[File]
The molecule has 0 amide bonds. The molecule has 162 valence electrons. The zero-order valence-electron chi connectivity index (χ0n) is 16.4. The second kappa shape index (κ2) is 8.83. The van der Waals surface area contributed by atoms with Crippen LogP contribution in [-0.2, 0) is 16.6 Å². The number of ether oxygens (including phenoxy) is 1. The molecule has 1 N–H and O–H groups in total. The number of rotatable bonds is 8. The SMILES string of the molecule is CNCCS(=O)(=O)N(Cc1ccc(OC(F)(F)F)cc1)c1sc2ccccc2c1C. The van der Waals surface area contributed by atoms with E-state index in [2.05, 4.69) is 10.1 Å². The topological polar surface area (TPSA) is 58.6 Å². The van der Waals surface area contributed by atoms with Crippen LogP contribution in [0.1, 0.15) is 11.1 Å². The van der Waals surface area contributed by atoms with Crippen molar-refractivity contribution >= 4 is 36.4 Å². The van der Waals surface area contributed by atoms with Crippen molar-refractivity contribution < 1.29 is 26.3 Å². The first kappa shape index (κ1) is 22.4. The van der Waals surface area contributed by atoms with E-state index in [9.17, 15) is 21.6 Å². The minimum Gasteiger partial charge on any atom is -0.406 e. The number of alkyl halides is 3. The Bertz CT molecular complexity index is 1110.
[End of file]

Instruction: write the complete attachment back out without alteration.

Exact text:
The molecule has 0 amide bonds. The molecule has 162 valence electrons. The zero-order valence-electron chi connectivity index (χ0n) is 16.4. The second kappa shape index (κ2) is 8.83. The van der Waals surface area contributed by atoms with Crippen LogP contribution in [-0.2, 0) is 16.6 Å². The number of ether oxygens (including phenoxy) is 1. The molecule has 1 N–H and O–H groups in total. The number of rotatable bonds is 8. The SMILES string of the molecule is CNCCS(=O)(=O)N(Cc1ccc(OC(F)(F)F)cc1)c1sc2ccccc2c1C. The van der Waals surface area contributed by atoms with E-state index in [2.05, 4.69) is 10.1 Å². The topological polar surface area (TPSA) is 58.6 Å². The van der Waals surface area contributed by atoms with Crippen LogP contribution in [0.1, 0.15) is 11.1 Å². The van der Waals surface area contributed by atoms with Crippen molar-refractivity contribution >= 4 is 36.4 Å². The van der Waals surface area contributed by atoms with Crippen molar-refractivity contribution < 1.29 is 26.3 Å². The first kappa shape index (κ1) is 22.4. The van der Waals surface area contributed by atoms with E-state index in [9.17, 15) is 21.6 Å². The minimum Gasteiger partial charge on any atom is -0.406 e. The number of alkyl halides is 3. The Bertz CT molecular complexity index is 1110.